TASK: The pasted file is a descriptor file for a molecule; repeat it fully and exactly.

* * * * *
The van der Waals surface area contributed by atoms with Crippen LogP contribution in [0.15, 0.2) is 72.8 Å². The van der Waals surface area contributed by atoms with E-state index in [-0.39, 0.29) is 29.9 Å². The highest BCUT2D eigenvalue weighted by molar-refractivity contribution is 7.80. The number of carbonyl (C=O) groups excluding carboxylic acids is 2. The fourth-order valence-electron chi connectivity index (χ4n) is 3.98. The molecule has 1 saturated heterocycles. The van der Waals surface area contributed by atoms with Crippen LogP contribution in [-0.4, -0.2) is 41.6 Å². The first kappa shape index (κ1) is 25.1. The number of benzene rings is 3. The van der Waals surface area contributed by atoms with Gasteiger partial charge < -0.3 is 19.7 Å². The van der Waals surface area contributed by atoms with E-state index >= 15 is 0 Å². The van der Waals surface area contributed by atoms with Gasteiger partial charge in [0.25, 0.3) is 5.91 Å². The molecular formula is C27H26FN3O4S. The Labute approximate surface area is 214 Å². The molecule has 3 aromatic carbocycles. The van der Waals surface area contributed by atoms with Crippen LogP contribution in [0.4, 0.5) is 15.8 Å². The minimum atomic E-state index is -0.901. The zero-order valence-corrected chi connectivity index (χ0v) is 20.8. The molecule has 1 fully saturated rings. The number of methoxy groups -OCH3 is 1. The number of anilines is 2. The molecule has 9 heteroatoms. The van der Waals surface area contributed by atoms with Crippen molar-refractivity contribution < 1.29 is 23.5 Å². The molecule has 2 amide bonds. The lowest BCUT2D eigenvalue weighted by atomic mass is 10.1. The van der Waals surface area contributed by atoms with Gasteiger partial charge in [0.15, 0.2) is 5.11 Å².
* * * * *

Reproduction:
The van der Waals surface area contributed by atoms with Crippen LogP contribution in [0.15, 0.2) is 72.8 Å². The van der Waals surface area contributed by atoms with E-state index in [-0.39, 0.29) is 29.9 Å². The highest BCUT2D eigenvalue weighted by molar-refractivity contribution is 7.80. The number of carbonyl (C=O) groups excluding carboxylic acids is 2. The fourth-order valence-electron chi connectivity index (χ4n) is 3.98. The molecule has 1 saturated heterocycles. The van der Waals surface area contributed by atoms with Crippen LogP contribution in [-0.4, -0.2) is 41.6 Å². The first kappa shape index (κ1) is 25.1. The number of benzene rings is 3. The van der Waals surface area contributed by atoms with Gasteiger partial charge < -0.3 is 19.7 Å². The van der Waals surface area contributed by atoms with E-state index >= 15 is 0 Å². The van der Waals surface area contributed by atoms with Gasteiger partial charge in [0.25, 0.3) is 5.91 Å². The molecular formula is C27H26FN3O4S. The Labute approximate surface area is 214 Å². The molecule has 3 aromatic carbocycles. The van der Waals surface area contributed by atoms with Crippen LogP contribution in [0.4, 0.5) is 15.8 Å². The minimum atomic E-state index is -0.901. The zero-order valence-corrected chi connectivity index (χ0v) is 20.8. The molecule has 1 fully saturated rings. The number of methoxy groups -OCH3 is 1. The number of anilines is 2. The molecule has 9 heteroatoms. The van der Waals surface area contributed by atoms with Crippen molar-refractivity contribution < 1.29 is 23.5 Å². The molecule has 2 amide bonds. The lowest BCUT2D eigenvalue weighted by atomic mass is 10.1. The van der Waals surface area contributed by atoms with Gasteiger partial charge in [0.15, 0.2) is 5.11 Å².